Au Contraire Mon Ami (December 2, 2015)

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Updated: December 2, 2015

Zaly turns five today. And as has been the case virtually her entire life, I have a basketball game I am broadcasting. As the only of my three girls born during the school year, she’ll likely experience that her entire life.  Along with going to school on her birthday.  But it’s her birthday that brings me to one of the most memorable moments of my broadcasting career.

This year will mark the first time in a decade I won’t be broadcasting the Carlile Classic in Peetz. Usually, I’m there to cover part of the tournament, if not the whole thing.  But due to the scheduling of this season, I won’t be doing it. I did do it in 2010, less than 48 hours after Zaly was born.

She was born on a Thursday.  Because I had help, I took the Friday off to help make sure everyone was settled at home.  And to rest.  Much like her entire life has been, Zaly does things on her own time. She was born in the early hours of the morning because she’s Zaly and she’ll come along when she wants!

I did, however, have to broadcast in Peetz that Saturday.  And that’s where I found the true power of spending so much time in gyms. It was at halftime of the girls championship game between Caliche and Fleming.  Peetz had played in the 3rd place game earlier in the day. They’d won and as was my longstanding tradition with the coaches in that tournament, I wanted to talk with the winning coach or players of the 3rd place game at halftime of the championship game.

So here come the seniors from the Peetz Lady Bulldogs. But they didn’t want to talk on air, although I did make them say something on air because after all I had to fill a halftime show.  No, they were there with a gift bag for my newborn daughter.  A less-than-48-hour-old they’ve not yet met.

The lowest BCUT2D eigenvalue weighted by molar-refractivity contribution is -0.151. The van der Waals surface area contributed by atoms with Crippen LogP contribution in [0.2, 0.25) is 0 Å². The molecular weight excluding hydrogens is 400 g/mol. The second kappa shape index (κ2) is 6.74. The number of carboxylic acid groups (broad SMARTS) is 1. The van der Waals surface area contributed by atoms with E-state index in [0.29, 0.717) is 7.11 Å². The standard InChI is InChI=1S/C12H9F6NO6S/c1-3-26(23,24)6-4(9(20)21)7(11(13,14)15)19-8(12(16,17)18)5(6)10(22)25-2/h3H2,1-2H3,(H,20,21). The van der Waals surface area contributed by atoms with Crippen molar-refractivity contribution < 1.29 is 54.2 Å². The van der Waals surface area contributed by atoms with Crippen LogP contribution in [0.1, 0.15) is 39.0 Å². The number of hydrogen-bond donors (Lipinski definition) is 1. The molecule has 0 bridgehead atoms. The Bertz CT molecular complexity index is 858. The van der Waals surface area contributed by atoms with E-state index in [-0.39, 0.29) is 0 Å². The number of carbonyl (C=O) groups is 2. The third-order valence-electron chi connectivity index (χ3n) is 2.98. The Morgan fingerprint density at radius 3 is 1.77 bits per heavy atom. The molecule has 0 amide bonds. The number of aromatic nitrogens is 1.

I don’t remember the whole story behind it. I’d venture to guess that the coach had something to do with it. But having gotten to know those girls, I would also guess they had a hand in the gift as well.  Regardless, here I am a second-time dad, receiving a gift for my daughter on air during a highly-touted preseason basketball tournament.

The score of the games are insignificant. Honestly, most of the time the final score was disappointing given the hype heading into the tournament. But that’s the point of why this is one of the most memorable moments of my broadcasting career.

I’m a family man. I spend a lot of time away from my family because I am skilled in doing a job that requires me to be on the road. And it’s a challenge being away from my girls. I try not to let it show on air. But clearly my commitment to my family had, and still does.

I go into a basketball game expecting to be entertained by the basketball game, in some way, shape or form.  But the expectation is to be entertained by the game, not by athletes showing gratitude for something not pertaining to the game. And I was pleasantly surprised by this.

It’s this time of year where we have expectations of everything. Expectations of how the holiday celebrations are going to go. Expectations of what we’re going to get. Expectations of how lights are supposed to look, what people are supposed to say, and how much we’re supposed to get discounted given the holiday season.

These expectations hinder us from truly enjoying what is right in front of us.  I had a leadership class in college that asked us about expectation. My response as a then-cynical 19-year-old was, “If I don’t have any expectations then no one can disappoint me.” Everyone thought it was sad that I had been disappointed so much that I no longer expected anything.

Au contraire mon ami. I have no expectation simply because expectations put a ceiling on what can be achieved. With no expectation, I can enjoy limitless joys, from watching basketball players grow, to good basketball games, to unexpected gifts for my then-newborn daughter.